By the CHAIRMAN: Question. Where do you live?-Auswer. At Plymouth. Q. Wbat do you know about this subject of registration 1-A. I know

that I went in with Andrew Carr to get his name upon the list, and that the selectmen refused to register his pame, on the ground that he was not naturalized and that his father had not been paturalized. They told me they were going to get legal advice upon it, and wished to send to Boston and get an answer from there. I went in with Carr several times. Each time I went in I was put off with the excuse that they hadn't got an answer from Boston, and could not make a decision until they did get an answer. I told them finally that I wanted to make a test case of it; that if they did not register the name a prosecution would be brought against the selectmen because of their refusal to do so. On the first Monday before the election I went in, when they said they had decided to register the name, or that Carr might write his name, and wben they had decided to register bis name they would put it on. John King, who had been refused registration, also wrote his name. On the Monday evening before the election I went in and found that they had registered Carr's name. There were others similarly situatedquite a number of them, who wanted to register and were refused on the same ground, and who went repeatedly to endeavor to have their names put on, but finally tired and gave up the effort.

Q. How many of that number do you say were not registered ?-A. I should say there were eleven or a dozen.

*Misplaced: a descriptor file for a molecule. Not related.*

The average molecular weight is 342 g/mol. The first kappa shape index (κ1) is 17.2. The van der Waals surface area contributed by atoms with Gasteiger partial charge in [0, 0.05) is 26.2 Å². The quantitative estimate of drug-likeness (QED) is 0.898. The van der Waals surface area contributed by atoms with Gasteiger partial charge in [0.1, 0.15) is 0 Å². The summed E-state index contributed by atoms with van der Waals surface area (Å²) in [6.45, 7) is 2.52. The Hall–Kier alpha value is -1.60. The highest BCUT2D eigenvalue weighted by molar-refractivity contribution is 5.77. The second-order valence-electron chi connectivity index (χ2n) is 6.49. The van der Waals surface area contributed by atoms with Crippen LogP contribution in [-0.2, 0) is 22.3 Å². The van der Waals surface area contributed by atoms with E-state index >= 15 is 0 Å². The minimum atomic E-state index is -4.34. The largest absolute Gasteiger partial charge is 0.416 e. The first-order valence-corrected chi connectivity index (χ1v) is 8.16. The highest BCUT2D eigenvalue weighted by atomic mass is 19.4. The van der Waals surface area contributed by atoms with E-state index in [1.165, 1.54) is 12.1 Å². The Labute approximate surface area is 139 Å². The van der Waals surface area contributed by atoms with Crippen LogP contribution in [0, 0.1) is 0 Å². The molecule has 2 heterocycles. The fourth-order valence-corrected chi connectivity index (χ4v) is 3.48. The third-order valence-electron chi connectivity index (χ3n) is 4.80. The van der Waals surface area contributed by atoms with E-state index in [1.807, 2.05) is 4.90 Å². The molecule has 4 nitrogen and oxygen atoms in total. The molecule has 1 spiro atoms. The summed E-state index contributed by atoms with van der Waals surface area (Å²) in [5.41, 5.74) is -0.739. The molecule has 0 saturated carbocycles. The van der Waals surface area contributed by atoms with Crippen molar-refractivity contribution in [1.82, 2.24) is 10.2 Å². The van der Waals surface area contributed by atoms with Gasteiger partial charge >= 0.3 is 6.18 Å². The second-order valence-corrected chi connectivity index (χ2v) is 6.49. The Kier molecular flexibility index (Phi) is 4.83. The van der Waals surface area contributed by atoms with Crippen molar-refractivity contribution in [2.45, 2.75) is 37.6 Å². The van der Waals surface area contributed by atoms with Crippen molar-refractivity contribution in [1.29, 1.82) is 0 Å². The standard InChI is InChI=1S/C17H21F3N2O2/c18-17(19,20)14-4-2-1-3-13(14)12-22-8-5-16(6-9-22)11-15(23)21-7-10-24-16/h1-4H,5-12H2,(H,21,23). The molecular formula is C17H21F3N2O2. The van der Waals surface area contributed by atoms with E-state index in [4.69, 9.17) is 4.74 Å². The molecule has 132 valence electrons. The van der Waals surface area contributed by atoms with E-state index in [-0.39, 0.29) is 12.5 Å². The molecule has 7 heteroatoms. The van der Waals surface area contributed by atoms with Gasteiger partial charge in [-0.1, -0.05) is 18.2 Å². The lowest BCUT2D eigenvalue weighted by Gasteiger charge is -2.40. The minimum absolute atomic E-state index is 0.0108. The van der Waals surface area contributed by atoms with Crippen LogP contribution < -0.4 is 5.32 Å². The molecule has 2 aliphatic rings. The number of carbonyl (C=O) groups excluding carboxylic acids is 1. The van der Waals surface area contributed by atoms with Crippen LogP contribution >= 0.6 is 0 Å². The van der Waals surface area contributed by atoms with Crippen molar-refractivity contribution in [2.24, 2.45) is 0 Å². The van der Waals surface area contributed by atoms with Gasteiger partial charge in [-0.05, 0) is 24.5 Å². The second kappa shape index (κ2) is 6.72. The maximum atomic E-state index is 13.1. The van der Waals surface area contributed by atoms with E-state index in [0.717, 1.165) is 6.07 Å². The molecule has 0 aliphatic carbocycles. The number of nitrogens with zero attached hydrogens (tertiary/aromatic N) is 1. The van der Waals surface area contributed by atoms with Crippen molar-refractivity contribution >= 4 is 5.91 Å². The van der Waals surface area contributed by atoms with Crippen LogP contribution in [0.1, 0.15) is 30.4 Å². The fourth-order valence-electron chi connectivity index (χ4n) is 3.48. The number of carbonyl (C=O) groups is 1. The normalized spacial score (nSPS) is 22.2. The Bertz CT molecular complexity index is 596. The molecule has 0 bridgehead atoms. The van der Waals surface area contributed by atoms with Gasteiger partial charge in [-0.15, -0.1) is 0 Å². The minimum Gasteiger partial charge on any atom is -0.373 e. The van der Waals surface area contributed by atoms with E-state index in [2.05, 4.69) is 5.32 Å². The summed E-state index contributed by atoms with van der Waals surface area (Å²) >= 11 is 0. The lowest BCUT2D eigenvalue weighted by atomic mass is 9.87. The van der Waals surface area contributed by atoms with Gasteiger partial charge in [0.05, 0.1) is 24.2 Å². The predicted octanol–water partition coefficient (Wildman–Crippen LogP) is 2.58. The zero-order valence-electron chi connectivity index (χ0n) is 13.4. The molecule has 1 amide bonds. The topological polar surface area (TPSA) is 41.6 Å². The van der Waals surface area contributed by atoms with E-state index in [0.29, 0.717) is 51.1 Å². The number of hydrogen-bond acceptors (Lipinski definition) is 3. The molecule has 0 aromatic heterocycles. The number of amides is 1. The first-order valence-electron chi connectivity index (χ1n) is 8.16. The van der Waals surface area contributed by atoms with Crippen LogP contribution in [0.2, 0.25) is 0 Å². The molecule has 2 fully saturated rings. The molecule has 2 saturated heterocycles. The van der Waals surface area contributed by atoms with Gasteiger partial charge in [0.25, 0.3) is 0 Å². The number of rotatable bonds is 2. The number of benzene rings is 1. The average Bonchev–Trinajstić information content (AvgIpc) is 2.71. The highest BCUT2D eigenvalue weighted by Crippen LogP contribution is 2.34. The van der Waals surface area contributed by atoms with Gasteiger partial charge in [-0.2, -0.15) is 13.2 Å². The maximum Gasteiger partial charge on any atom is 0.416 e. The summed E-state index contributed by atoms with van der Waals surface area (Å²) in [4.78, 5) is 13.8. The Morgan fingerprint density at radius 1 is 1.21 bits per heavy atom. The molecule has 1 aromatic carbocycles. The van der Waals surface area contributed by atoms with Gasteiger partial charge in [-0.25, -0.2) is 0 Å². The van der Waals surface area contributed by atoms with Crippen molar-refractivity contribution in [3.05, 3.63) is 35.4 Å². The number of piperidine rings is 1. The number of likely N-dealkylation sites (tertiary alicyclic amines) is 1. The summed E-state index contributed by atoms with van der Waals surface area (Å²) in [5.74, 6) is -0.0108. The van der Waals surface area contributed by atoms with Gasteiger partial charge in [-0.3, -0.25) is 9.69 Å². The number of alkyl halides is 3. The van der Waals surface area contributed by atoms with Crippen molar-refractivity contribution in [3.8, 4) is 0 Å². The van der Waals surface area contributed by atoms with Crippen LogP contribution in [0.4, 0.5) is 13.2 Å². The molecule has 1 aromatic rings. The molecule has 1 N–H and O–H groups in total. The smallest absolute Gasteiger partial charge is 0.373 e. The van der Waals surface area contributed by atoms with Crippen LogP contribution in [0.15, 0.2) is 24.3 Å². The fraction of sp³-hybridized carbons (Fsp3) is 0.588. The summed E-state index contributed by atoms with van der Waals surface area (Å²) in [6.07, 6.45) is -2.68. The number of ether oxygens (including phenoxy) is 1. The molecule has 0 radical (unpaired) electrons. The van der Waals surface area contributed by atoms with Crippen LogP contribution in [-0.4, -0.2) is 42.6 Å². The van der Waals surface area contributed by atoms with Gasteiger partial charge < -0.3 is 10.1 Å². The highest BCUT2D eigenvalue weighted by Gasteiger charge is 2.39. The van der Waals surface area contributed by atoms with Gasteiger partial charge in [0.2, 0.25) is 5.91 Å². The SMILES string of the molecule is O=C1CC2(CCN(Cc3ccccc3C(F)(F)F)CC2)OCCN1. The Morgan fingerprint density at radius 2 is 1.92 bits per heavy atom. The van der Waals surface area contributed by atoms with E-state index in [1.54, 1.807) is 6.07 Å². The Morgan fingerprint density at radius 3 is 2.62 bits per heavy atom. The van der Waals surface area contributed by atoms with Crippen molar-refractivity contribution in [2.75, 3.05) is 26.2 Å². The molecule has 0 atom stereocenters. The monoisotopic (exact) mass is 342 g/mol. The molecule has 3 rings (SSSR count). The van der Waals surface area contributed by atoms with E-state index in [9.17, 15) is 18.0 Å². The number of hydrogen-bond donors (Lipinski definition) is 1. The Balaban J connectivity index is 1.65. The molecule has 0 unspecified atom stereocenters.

Q. Those were men who were deprived of their votes for that reason? -A. Yes. I know there were at least half a dozen, and I should think there were more. I know that quite a pumber came to me.

Q. Do you know of instances in which the names of persons were struck off the list 1-A. Yes, sir; Albert Hedge had been a resident of Plymouth, and had moved out of the place about a fortnight or a week before the election. He was told that it he moved away he would lose his vote. He said he could not help it and was going to leave. I went in the town-house and saw that his name was not upon the list at the last moment. In the course of the forenoon of election-day I saw Mr. Hedge coming up to vote ; Ichallenged his vote. He was asked where his famlly were, and replied that they were in Plymouth. I asked him how long they hall been there. He said, " It is none of your business." The selectmen did not compel him to answer properly. I learned after. ward that he had taken up his residence in Boston, and that his family were in that city. The selectmen took his name and allowed him to vote. He wrote his name on bis ballot.

Q. For whom did he vote -A. For Talbot, I presume. He is a Ru. publican and is known as such. He is in the custom-house in Boston.

Q. He is in the custom house now -d. The last that I knew of him be was.

By Mr. PLATT: Q. Do you know tbat bis family were not actually in Plymouth that day ?-A. I was told at the time after they let him vote that his family came with him that morning on the train from Boston.